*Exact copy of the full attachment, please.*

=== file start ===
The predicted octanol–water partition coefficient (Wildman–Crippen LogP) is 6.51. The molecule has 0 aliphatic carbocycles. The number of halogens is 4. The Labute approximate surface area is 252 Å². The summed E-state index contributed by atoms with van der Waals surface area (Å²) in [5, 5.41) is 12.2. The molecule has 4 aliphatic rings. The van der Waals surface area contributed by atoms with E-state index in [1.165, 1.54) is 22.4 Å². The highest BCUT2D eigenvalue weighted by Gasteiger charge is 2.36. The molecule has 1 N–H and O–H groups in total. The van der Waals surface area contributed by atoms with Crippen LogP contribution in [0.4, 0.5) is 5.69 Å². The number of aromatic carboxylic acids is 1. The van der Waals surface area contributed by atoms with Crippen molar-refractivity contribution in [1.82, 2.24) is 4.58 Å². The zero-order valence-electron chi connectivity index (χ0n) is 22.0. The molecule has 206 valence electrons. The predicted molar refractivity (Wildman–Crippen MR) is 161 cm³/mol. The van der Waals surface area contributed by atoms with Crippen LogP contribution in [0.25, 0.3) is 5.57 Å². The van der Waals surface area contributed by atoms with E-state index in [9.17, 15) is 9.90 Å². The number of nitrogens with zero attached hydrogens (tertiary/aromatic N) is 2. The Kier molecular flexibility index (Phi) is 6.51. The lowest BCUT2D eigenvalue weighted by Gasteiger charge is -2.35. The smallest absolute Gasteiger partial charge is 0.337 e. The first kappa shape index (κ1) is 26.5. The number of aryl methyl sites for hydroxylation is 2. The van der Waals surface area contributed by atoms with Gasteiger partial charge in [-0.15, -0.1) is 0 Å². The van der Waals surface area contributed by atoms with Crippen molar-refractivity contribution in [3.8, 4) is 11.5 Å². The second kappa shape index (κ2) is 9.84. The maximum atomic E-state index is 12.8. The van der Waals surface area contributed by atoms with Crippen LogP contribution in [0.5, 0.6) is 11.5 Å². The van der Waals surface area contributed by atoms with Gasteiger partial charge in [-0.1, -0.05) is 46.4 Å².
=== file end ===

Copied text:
The predicted octanol–water partition coefficient (Wildman–Crippen LogP) is 6.51. The molecule has 0 aliphatic carbocycles. The number of halogens is 4. The Labute approximate surface area is 252 Å². The summed E-state index contributed by atoms with van der Waals surface area (Å²) in [5, 5.41) is 12.2. The molecule has 4 aliphatic rings. The van der Waals surface area contributed by atoms with E-state index in [1.165, 1.54) is 22.4 Å². The highest BCUT2D eigenvalue weighted by Gasteiger charge is 2.36. The molecule has 1 N–H and O–H groups in total. The van der Waals surface area contributed by atoms with Crippen LogP contribution in [0.4, 0.5) is 5.69 Å². The number of aromatic carboxylic acids is 1. The van der Waals surface area contributed by atoms with Crippen molar-refractivity contribution in [1.82, 2.24) is 4.58 Å². The zero-order valence-electron chi connectivity index (χ0n) is 22.0. The molecule has 206 valence electrons. The predicted molar refractivity (Wildman–Crippen MR) is 161 cm³/mol. The van der Waals surface area contributed by atoms with Crippen LogP contribution in [0.25, 0.3) is 5.57 Å². The van der Waals surface area contributed by atoms with E-state index in [9.17, 15) is 9.90 Å². The number of nitrogens with zero attached hydrogens (tertiary/aromatic N) is 2. The Kier molecular flexibility index (Phi) is 6.51. The lowest BCUT2D eigenvalue weighted by Gasteiger charge is -2.35. The smallest absolute Gasteiger partial charge is 0.337 e. The first kappa shape index (κ1) is 26.5. The number of aryl methyl sites for hydroxylation is 2. The van der Waals surface area contributed by atoms with Gasteiger partial charge in [-0.15, -0.1) is 0 Å². The van der Waals surface area contributed by atoms with Crippen molar-refractivity contribution in [3.8, 4) is 11.5 Å². The second kappa shape index (κ2) is 9.84. The maximum atomic E-state index is 12.8. The van der Waals surface area contributed by atoms with Crippen LogP contribution in [0.5, 0.6) is 11.5 Å². The van der Waals surface area contributed by atoms with Gasteiger partial charge in [-0.1, -0.05) is 46.4 Å².